# Thread: double integral - converges or diverges

1. ## double integral - converges or diverges

Hey, I've been trying to determine whether this integral converges by saying that it's smaller than e^-[(x+y)^2] over the same region. Then transforming it to polar coordinates and doing the limit I got infinitiy, meaning that the former integral is smaller or equal to infinity.. which doesn't help at all.
It seems like it converges, but I've failed at proving it.

please help..

2. Originally Posted by zokomoko
Hey, I've been trying to determine whether this integral converges by saying that it's smaller than e^-[(x+y)^2] over the same region. Then transforming it to polar coordinates and doing the limit I got infinitiy, meaning that the former integral is smaller or equal to infinity.. which doesn't help at all.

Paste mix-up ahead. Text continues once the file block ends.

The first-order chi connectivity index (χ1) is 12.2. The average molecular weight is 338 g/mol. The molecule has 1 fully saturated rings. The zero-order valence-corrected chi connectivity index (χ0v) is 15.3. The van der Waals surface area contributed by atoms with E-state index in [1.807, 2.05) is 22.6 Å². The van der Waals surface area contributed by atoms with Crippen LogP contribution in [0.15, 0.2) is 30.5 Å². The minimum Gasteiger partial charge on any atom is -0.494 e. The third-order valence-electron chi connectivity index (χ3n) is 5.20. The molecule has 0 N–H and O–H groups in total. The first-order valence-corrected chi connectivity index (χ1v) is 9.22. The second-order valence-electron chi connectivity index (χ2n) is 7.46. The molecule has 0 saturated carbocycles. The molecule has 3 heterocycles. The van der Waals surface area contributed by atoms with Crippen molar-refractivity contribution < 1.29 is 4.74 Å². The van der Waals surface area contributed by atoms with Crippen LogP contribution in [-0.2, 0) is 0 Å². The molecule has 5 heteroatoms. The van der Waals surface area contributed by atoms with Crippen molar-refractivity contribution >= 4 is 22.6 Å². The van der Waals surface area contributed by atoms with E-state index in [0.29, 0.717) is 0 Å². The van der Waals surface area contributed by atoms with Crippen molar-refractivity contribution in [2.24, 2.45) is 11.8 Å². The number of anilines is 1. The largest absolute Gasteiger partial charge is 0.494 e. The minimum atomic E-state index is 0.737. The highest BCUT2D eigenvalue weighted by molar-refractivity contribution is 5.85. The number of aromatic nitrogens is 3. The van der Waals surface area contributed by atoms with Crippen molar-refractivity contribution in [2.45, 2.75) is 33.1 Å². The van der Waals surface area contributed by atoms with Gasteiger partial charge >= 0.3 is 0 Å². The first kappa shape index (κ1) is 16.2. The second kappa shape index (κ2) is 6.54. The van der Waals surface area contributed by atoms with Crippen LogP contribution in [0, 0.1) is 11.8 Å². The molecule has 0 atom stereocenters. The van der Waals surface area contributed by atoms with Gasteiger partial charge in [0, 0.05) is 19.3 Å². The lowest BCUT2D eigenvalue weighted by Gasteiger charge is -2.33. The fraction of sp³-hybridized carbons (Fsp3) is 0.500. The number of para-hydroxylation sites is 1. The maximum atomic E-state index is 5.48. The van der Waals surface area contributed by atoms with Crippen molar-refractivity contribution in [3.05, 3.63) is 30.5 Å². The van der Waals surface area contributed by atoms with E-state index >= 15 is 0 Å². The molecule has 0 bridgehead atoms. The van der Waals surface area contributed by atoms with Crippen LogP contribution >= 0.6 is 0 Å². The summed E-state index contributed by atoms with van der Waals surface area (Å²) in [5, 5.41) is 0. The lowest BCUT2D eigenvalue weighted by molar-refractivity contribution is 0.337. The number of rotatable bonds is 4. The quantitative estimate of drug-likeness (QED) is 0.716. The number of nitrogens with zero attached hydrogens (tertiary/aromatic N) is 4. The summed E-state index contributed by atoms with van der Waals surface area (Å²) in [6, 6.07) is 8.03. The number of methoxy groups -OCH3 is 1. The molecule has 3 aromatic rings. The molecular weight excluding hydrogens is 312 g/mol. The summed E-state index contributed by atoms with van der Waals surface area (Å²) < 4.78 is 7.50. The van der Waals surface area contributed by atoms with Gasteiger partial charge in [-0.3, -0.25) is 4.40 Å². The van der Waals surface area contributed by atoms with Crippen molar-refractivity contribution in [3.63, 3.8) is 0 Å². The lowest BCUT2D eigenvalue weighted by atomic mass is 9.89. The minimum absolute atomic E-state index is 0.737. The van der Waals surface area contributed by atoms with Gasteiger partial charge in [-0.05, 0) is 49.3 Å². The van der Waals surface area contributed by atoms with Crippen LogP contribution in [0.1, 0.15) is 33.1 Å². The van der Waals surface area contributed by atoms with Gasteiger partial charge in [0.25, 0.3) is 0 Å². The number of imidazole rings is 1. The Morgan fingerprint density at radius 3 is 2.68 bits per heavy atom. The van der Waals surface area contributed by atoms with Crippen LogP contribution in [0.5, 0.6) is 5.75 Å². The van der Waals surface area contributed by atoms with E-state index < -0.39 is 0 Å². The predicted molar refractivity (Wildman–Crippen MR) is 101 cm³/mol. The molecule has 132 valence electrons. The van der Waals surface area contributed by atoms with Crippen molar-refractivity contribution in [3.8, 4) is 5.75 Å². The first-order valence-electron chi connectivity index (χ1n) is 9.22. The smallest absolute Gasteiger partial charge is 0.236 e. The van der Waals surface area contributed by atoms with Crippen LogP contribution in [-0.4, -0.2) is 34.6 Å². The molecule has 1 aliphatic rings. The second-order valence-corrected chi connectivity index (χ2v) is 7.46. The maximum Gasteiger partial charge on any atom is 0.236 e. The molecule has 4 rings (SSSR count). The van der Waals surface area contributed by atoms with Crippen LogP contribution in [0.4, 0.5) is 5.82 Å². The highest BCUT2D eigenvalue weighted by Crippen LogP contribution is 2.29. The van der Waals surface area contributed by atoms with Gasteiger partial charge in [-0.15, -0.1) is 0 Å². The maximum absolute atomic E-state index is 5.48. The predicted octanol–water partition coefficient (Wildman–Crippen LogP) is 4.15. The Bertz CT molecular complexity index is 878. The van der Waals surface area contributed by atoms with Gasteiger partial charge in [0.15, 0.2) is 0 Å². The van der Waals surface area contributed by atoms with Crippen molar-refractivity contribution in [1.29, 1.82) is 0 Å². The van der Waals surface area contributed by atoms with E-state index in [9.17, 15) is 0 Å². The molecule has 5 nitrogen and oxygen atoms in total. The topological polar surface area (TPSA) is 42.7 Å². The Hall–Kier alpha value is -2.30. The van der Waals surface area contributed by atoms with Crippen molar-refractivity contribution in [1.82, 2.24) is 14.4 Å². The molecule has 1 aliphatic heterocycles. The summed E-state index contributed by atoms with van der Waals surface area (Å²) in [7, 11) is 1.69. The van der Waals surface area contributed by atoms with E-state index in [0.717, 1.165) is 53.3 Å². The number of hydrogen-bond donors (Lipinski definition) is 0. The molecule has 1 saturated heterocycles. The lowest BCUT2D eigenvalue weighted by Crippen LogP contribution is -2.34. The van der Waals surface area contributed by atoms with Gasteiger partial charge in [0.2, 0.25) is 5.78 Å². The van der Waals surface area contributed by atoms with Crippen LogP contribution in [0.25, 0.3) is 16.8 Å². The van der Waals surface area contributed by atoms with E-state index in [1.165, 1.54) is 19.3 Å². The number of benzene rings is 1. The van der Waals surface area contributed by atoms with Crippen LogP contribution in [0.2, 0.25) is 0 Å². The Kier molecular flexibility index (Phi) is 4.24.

It seems like it converges, but I've failed at proving it.
Hint: This function takes the value 1 everywhere on the line x+y=0. And it must be at least 1/2 everywhere in some strip on either side of that line.

3. the function is positive everywhere. so if $D=\{(x,y) \in \mathbb{R}^2: \ x \leq 0, \ -x \leq y \leq 1-x \},$ then using the fact that $e^a \geq 1+a,$ for all reals $a,$ we'll have:

$\int \int_{\mathbb{R}^2} e^{-(x+y)^4} \ dA > \int \int_D e^{-(x+y)^4} \ dA \geq \int_{-\infty}^0 \int_{-x}^{1-x} (1-(x+y)^4) \ dy \ dx=\infty.$ so the integral is divergent.